Friday, June 08, 2012

The Butterfly Clues, by Kate Ellison

Penelope ("Lo") fixates easily on things.  She suffers from obsessive compulsive disorder, so that's easy to do.  Most of the time, her compulsions (like having to repeat everything three times) simply earn her the ridicule of her classmates, but her latest obsession could turn out very badly.  A young woman in the bad part of town has been murdered and Lo wants to understand why it happened.  With the help of a young vagrant, what she uncovers becomes far more than she can handle.

A quirky and original thriller which showcases Ellison's strong writing.  The book starts off in a rather oblique style and I was honestly afraid that I'd have to shelve the book as unreadable.  By the end, however, the narrative becomes much normal (and even a bit mundane).  For those who like literary pretensions, this is a step down.  For me, it saved the story.  I suspect that we'll come back with mixed reviews on this one!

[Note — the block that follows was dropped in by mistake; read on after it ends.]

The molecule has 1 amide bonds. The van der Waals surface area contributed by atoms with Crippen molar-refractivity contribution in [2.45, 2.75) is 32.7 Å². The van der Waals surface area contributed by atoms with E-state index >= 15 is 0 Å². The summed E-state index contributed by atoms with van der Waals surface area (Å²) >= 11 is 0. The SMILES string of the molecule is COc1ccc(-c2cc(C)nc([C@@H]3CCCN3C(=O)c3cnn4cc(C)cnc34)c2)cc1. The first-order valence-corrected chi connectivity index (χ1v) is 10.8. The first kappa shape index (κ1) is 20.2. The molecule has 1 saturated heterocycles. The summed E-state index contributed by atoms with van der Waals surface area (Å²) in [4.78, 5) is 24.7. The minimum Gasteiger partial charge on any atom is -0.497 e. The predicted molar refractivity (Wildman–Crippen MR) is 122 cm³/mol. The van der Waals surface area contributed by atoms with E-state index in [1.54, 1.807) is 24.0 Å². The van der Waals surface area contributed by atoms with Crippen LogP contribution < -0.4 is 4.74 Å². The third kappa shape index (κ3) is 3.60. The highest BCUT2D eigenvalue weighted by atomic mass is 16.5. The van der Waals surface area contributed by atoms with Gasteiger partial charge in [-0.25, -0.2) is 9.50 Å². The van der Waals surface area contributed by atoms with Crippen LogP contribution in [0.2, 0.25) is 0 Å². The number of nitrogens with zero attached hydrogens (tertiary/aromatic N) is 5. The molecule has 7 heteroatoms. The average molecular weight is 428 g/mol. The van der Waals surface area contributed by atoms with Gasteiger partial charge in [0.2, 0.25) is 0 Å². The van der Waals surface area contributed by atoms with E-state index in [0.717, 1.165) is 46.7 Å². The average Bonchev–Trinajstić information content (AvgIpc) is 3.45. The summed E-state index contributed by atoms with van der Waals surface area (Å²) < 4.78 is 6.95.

OCD can be hard to depict sympathetically.  Truth be told, I found myself frequently as frustrated with her personality quirks as Lo's father is depicted as being.  It's hard to relate to someone who continually complains about being unable to control their behavior.  Yet, I have to admit that Lo's depiction was compelling and you gradually become accustomed to it.  Ellison's skill with characters doesn't stop there.  The supporting roles (Flynt and the other street people, Lo's parents, etc.) are also well drawn.  No one is particularly likeable (the book overall is quite gloomy), but they are memorable and well-developed.

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